Karl Marx ( 1844★)
We have proceeded from the premises of political economy. We have accepted its language and its laws. We presupposed private property, the separation of labour, capital and land, and of wages, profit of capital and rent of land--likewise division of labour, competition, the concept of exchange-value, etc. On the basis of political economy itself, in its own words, we have shown that the worker sinks to the level of a commodity and becomes indeed the most wretched of commodities; that the wretchedness of the worker is in inverse proportion to the power and magnitude of his production; that the necessary result of competition is the accumulation of capital in a few hands, and thus the restoration of monopoly in a more terrible form; that finally the distinction between capitalist and land-rentier, like that between the tiller of the soil and the factory-worker, disappears and that the whole of society must fall apart into the two classes--the property-owners and the propertyless workers.
Political economy proceeds from the fact of private property, but it does not explain it to us. It expresses in general, abstract formulae the material process through which private property actually passes, and these formulae it then takes for laws. It does not comprehend these laws--i.e., it does not demonstrate how they arise from the very nature of private property. Political economy does not disclose the source of the division between labour and capital, and between capital and land. When, for example, it defines the relationship of wages to profit, it takes the interest of the capitalists to be the ultimate cause; i.e., it takes for granted what it is supposed to evolve. Similarly, competition comes in everywhere. It is explained from external circumstances. As to how far these external and apparently fortuitous circumstances are but the expression of a necessary course of development, political economy teaches us nothing. We have seen how, to it, exchange itself appears to be a fortuitous fact. The only wheels which political economy sets in motion are avarice and the war amongst the avaricious--competition.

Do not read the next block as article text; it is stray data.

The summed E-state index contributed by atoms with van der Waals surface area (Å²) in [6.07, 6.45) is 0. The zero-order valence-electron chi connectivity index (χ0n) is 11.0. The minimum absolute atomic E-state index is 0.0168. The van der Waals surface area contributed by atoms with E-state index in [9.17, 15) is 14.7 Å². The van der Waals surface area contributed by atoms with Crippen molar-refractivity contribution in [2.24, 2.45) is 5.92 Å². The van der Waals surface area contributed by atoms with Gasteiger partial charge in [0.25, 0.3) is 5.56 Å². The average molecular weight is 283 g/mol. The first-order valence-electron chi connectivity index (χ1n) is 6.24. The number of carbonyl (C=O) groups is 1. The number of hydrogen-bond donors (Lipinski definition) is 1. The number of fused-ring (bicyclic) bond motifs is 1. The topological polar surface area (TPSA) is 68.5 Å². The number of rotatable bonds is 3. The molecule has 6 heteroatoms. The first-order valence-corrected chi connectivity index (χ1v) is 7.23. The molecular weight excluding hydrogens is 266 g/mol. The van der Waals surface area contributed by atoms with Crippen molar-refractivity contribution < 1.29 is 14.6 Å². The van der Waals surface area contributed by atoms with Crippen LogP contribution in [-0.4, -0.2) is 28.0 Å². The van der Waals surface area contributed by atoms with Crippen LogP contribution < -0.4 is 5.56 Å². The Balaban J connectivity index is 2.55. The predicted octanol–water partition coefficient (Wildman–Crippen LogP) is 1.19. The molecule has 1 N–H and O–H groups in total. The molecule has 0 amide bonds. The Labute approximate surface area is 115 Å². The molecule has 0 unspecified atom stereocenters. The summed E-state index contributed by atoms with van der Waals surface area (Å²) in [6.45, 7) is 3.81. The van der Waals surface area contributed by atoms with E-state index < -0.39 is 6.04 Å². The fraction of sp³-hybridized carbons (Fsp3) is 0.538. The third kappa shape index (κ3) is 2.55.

Precisely because political economy does not grasp the connections within the movement, it was possible to counterpose, for instance, the doctrine of competition to the doctrine of monopoly, the doctrine of craft-liberty to the doctrine of the corporation, the doctrine of the division of landed property to the doctrine of the big estate--for competition, craft-liberty and the division of landed property were explained and comprehended only as fortuitous, premeditated and violent consequences of monopoly, the corporation, and feudal property, not as their necessary, inevitable and natural consequences.
Now, therefore, we have to grasp the essential connection between private property, avarice, and the separation of labour, capital and landed property; between exchange and competition, value and the devaluation of men, monopoly and competition, etc.; the connection between this whole estrangement and the money-system.____________________